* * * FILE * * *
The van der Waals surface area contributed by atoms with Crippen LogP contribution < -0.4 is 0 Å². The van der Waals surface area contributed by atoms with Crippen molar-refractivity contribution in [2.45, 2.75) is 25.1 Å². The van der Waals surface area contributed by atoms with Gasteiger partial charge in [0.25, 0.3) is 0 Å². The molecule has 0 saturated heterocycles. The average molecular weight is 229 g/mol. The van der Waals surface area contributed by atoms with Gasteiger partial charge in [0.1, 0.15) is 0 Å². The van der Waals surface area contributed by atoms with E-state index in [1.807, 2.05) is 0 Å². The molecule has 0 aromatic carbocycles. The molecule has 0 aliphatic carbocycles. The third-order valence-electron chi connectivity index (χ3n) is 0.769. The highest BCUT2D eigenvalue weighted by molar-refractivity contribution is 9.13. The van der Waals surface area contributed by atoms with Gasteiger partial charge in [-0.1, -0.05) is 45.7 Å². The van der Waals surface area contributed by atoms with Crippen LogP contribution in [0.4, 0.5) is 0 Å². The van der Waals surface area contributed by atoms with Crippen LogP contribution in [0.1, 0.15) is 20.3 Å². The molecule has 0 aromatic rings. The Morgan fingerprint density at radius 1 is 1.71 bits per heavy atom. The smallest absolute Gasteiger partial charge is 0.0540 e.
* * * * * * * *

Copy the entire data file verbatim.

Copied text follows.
The van der Waals surface area contributed by atoms with Crippen LogP contribution < -0.4 is 0 Å². The van der Waals surface area contributed by atoms with Crippen molar-refractivity contribution in [2.45, 2.75) is 25.1 Å². The van der Waals surface area contributed by atoms with Gasteiger partial charge in [0.25, 0.3) is 0 Å². The molecule has 0 saturated heterocycles. The average molecular weight is 229 g/mol. The van der Waals surface area contributed by atoms with Gasteiger partial charge in [0.1, 0.15) is 0 Å². The van der Waals surface area contributed by atoms with E-state index in [1.807, 2.05) is 0 Å². The molecule has 0 aromatic carbocycles. The molecule has 0 aliphatic carbocycles. The third-order valence-electron chi connectivity index (χ3n) is 0.769. The highest BCUT2D eigenvalue weighted by molar-refractivity contribution is 9.13. The van der Waals surface area contributed by atoms with Gasteiger partial charge in [-0.1, -0.05) is 45.7 Å². The van der Waals surface area contributed by atoms with Crippen LogP contribution in [0.4, 0.5) is 0 Å². The van der Waals surface area contributed by atoms with Crippen LogP contribution in [0.1, 0.15) is 20.3 Å². The molecule has 0 aromatic rings. The Morgan fingerprint density at radius 1 is 1.71 bits per heavy atom. The smallest absolute Gasteiger partial charge is 0.0540 e.